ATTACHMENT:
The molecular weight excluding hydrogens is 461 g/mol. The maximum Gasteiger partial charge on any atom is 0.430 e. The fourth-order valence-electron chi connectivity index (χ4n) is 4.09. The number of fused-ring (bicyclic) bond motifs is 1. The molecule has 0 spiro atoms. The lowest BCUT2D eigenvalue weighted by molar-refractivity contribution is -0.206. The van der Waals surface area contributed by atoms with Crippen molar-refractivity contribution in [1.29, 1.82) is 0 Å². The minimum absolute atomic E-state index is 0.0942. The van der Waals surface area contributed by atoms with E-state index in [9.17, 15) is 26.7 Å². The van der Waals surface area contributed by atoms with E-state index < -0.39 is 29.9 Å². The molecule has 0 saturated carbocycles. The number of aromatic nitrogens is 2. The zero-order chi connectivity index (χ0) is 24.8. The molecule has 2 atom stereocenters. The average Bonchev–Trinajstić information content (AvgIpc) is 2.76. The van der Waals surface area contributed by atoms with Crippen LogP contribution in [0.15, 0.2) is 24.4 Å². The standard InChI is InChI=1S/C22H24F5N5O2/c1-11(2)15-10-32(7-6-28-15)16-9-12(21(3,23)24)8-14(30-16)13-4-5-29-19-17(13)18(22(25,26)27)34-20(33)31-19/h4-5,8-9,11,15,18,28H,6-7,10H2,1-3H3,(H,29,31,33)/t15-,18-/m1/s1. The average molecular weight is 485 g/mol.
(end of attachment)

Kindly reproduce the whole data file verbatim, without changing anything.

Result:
The molecular weight excluding hydrogens is 461 g/mol. The maximum Gasteiger partial charge on any atom is 0.430 e. The fourth-order valence-electron chi connectivity index (χ4n) is 4.09. The number of fused-ring (bicyclic) bond motifs is 1. The molecule has 0 spiro atoms. The lowest BCUT2D eigenvalue weighted by molar-refractivity contribution is -0.206. The van der Waals surface area contributed by atoms with Crippen molar-refractivity contribution in [1.29, 1.82) is 0 Å². The minimum absolute atomic E-state index is 0.0942. The van der Waals surface area contributed by atoms with E-state index in [9.17, 15) is 26.7 Å². The van der Waals surface area contributed by atoms with E-state index < -0.39 is 29.9 Å². The molecule has 0 saturated carbocycles. The number of aromatic nitrogens is 2. The zero-order chi connectivity index (χ0) is 24.8. The molecule has 2 atom stereocenters. The average Bonchev–Trinajstić information content (AvgIpc) is 2.76. The van der Waals surface area contributed by atoms with Crippen LogP contribution in [0.15, 0.2) is 24.4 Å². The standard InChI is InChI=1S/C22H24F5N5O2/c1-11(2)15-10-32(7-6-28-15)16-9-12(21(3,23)24)8-14(30-16)13-4-5-29-19-17(13)18(22(25,26)27)34-20(33)31-19/h4-5,8-9,11,15,18,28H,6-7,10H2,1-3H3,(H,29,31,33)/t15-,18-/m1/s1. The average molecular weight is 485 g/mol.